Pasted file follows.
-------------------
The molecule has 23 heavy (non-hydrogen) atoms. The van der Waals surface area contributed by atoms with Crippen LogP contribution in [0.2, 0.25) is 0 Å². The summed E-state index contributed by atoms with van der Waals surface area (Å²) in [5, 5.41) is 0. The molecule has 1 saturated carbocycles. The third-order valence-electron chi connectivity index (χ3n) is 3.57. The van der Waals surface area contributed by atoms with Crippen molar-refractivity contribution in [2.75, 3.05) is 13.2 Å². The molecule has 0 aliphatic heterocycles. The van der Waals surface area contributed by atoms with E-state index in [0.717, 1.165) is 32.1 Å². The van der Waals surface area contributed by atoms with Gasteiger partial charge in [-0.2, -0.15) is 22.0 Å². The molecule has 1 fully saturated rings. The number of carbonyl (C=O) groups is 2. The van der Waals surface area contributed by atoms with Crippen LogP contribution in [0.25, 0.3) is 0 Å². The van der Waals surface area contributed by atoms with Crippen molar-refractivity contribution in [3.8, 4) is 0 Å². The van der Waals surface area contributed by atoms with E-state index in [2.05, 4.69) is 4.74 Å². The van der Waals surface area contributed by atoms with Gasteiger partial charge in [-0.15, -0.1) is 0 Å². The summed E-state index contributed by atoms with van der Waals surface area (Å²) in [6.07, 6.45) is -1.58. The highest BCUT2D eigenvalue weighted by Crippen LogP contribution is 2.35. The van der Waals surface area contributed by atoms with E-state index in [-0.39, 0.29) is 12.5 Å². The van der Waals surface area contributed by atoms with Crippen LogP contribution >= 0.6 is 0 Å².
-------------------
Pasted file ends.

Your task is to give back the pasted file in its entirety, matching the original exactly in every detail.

The molecule has 23 heavy (non-hydrogen) atoms. The van der Waals surface area contributed by atoms with Crippen LogP contribution in [0.2, 0.25) is 0 Å². The summed E-state index contributed by atoms with van der Waals surface area (Å²) in [5, 5.41) is 0. The molecule has 1 saturated carbocycles. The third-order valence-electron chi connectivity index (χ3n) is 3.57. The van der Waals surface area contributed by atoms with Crippen molar-refractivity contribution in [2.75, 3.05) is 13.2 Å². The molecule has 0 aliphatic heterocycles. The van der Waals surface area contributed by atoms with E-state index in [0.717, 1.165) is 32.1 Å². The van der Waals surface area contributed by atoms with Gasteiger partial charge in [-0.2, -0.15) is 22.0 Å². The molecule has 1 fully saturated rings. The number of carbonyl (C=O) groups is 2. The van der Waals surface area contributed by atoms with Crippen LogP contribution in [0.25, 0.3) is 0 Å². The van der Waals surface area contributed by atoms with Crippen molar-refractivity contribution in [3.8, 4) is 0 Å². The van der Waals surface area contributed by atoms with E-state index in [2.05, 4.69) is 4.74 Å². The van der Waals surface area contributed by atoms with Gasteiger partial charge in [-0.15, -0.1) is 0 Å². The summed E-state index contributed by atoms with van der Waals surface area (Å²) in [6.07, 6.45) is -1.58. The highest BCUT2D eigenvalue weighted by Crippen LogP contribution is 2.35. The van der Waals surface area contributed by atoms with E-state index in [-0.39, 0.29) is 12.5 Å². The van der Waals surface area contributed by atoms with Crippen LogP contribution >= 0.6 is 0 Å².